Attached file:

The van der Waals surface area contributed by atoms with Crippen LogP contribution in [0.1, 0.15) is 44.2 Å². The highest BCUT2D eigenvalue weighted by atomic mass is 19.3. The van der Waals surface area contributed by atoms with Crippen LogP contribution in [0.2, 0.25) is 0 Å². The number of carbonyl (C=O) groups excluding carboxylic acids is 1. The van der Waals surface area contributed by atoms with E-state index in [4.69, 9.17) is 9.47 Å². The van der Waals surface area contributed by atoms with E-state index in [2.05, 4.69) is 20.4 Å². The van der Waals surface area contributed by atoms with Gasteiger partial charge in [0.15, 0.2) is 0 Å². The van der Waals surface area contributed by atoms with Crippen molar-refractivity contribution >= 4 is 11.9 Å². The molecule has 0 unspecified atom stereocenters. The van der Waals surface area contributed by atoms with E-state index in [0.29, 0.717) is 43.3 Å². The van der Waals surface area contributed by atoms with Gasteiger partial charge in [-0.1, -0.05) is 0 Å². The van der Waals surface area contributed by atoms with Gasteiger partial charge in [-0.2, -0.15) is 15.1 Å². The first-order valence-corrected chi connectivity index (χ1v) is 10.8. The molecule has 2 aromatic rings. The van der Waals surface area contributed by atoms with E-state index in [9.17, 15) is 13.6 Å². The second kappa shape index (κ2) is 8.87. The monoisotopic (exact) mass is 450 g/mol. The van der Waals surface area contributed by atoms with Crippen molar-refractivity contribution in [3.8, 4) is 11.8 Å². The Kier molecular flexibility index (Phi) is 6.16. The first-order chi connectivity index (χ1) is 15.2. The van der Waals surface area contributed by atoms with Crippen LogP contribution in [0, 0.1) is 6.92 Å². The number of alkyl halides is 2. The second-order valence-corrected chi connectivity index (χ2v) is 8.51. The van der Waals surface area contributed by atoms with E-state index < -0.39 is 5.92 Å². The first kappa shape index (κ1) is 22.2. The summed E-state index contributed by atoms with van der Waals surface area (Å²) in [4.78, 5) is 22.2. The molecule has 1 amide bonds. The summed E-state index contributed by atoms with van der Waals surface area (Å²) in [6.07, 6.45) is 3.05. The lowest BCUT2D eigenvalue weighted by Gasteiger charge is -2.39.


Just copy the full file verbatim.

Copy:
The van der Waals surface area contributed by atoms with Crippen LogP contribution in [0.1, 0.15) is 44.2 Å². The highest BCUT2D eigenvalue weighted by atomic mass is 19.3. The van der Waals surface area contributed by atoms with Crippen LogP contribution in [0.2, 0.25) is 0 Å². The number of carbonyl (C=O) groups excluding carboxylic acids is 1. The van der Waals surface area contributed by atoms with E-state index in [4.69, 9.17) is 9.47 Å². The van der Waals surface area contributed by atoms with E-state index in [2.05, 4.69) is 20.4 Å². The van der Waals surface area contributed by atoms with Gasteiger partial charge in [0.15, 0.2) is 0 Å². The van der Waals surface area contributed by atoms with Crippen molar-refractivity contribution >= 4 is 11.9 Å². The molecule has 0 unspecified atom stereocenters. The van der Waals surface area contributed by atoms with E-state index in [0.29, 0.717) is 43.3 Å². The van der Waals surface area contributed by atoms with Gasteiger partial charge in [-0.1, -0.05) is 0 Å². The van der Waals surface area contributed by atoms with Gasteiger partial charge in [-0.2, -0.15) is 15.1 Å². The first-order valence-corrected chi connectivity index (χ1v) is 10.8. The molecule has 2 aromatic rings. The van der Waals surface area contributed by atoms with E-state index in [9.17, 15) is 13.6 Å². The second kappa shape index (κ2) is 8.87. The monoisotopic (exact) mass is 450 g/mol. The van der Waals surface area contributed by atoms with Crippen molar-refractivity contribution in [3.8, 4) is 11.8 Å². The Kier molecular flexibility index (Phi) is 6.16. The first-order chi connectivity index (χ1) is 15.2. The van der Waals surface area contributed by atoms with Crippen LogP contribution in [0, 0.1) is 6.92 Å². The number of alkyl halides is 2. The second-order valence-corrected chi connectivity index (χ2v) is 8.51. The van der Waals surface area contributed by atoms with E-state index < -0.39 is 5.92 Å². The first kappa shape index (κ1) is 22.2. The summed E-state index contributed by atoms with van der Waals surface area (Å²) in [4.78, 5) is 22.2. The molecule has 1 amide bonds. The summed E-state index contributed by atoms with van der Waals surface area (Å²) in [6.07, 6.45) is 3.05. The lowest BCUT2D eigenvalue weighted by Gasteiger charge is -2.39.